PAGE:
There are a number of proposals that would mandate the Food and Drug Administration (FDA), the Department of Defense and other agencies to better track where drugs are coming from.

The FDA currently has no clear data to track the amount of medicine imported by the U.S. Instead, it only has data on the location of the factories that produce these drugs. According to its data, 72% of the API manufacturers supplying the U.S. market are located overseas. Thirteen percent of those manufacturers operate inside China.

Ashton told VOA that this is a measured and logical step to trace pharmaceutical sourcing, and will possibly lead to a list of countries of origin for different drugs that are marketed in the U.S.

Another approach, she said, focuses on measures to bring the supply chain back to the United States. Sen. Tom Cotton, a Republican from Arkansas, introduced the Protecting our Pharmaceutical Supply Chain from China Act of 2020, which would ban the use of federal funds to purchase drugs manufactured in China.

A third approach, Ashton said, focuses on providing financial incentives to persuade formerly U.S.-based pharmaceutical companies to return home.

Easier said than done

Big Pharma has expressed concern about an abrupt shift back to the U.S. of their supply chains, in light of potentially costly and time-consuming regulatory requirements. The facilities that manufacture API require strict regulatory approvals in the highly regulated industry.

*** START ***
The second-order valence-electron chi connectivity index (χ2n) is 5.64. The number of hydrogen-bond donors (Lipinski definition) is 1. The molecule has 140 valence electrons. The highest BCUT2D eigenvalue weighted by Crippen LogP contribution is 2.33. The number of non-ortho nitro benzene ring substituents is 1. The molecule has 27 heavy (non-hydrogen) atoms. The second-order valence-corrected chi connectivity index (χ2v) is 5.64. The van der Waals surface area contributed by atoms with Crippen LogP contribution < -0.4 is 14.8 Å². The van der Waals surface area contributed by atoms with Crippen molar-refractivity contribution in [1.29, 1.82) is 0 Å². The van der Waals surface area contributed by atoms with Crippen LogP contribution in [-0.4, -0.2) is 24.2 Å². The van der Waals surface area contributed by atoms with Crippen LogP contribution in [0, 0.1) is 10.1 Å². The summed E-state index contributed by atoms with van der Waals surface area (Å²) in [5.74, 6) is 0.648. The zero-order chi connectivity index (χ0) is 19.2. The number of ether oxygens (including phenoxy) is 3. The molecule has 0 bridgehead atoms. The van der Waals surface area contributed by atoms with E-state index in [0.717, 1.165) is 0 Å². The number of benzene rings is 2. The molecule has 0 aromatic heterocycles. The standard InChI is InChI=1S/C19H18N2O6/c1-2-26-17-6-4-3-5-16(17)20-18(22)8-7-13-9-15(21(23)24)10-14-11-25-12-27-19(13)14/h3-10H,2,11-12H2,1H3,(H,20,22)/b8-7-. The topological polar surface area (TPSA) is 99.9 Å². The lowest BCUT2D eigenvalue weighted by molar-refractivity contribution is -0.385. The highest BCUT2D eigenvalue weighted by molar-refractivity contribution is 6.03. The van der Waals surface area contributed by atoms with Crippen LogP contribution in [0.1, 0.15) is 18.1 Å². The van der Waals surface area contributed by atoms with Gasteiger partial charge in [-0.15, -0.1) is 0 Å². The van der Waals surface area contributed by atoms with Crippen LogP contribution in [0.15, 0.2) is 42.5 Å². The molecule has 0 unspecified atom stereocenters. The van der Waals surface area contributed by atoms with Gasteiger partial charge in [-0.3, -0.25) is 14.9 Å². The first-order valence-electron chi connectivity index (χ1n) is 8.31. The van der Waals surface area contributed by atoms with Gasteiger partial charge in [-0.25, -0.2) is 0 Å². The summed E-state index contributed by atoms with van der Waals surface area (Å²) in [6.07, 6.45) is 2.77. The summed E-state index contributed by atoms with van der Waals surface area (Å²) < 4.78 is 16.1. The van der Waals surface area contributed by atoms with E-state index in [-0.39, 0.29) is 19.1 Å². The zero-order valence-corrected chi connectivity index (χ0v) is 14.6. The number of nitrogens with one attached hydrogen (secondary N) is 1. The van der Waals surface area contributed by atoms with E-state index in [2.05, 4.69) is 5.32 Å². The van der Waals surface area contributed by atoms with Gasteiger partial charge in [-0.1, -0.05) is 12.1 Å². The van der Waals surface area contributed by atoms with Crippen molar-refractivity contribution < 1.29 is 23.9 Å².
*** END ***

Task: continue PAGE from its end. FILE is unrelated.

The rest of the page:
"They tend to take several years to stand up, not one year or two years or months or weeks," said Ashton.

Pharmaceutical Research and Manufacturers of America (PhRma) spokesperson Nicole Longo told VOA in an email that "building a new biopharmaceutical manufacturing facility can take 5 to 10 years on average before it is operational and can cost as much as $2 billion."

The trade association represents the interest of U.S. pharmaceutical companies and is one of the most powerful lobbying groups in the country.

William McLaury, a professor of supply-chain management at Rutgers Business School, said that there might be a mandate for at least a percentage of the health care supplies to be sourced domestically. McLaury was executive director of the pharma supply chain for Novartis Pharmaceuticals Corporation for over 30 years before his academic tenure.

"There might need to be some type of financial incentive offered to the companies to offset the potential costs incurred to make this transition," he told VOA.

He added that domestic capacity would also have to be ramped up, and regulatory approval of any new supply sources would take some time.

The U.S. Commerce Department and State Department are looking for ways to push companies to move both sourcing and manufacturing out of China. Tax incentives and potential reshoring subsidies are among measures being considered to spur changes.

"We are still in the talking phase on this," USCBC's Ashton said. "I don't think the action is incredibly imminent, but we do think that we will see some sort of legislation make its way through the process this year."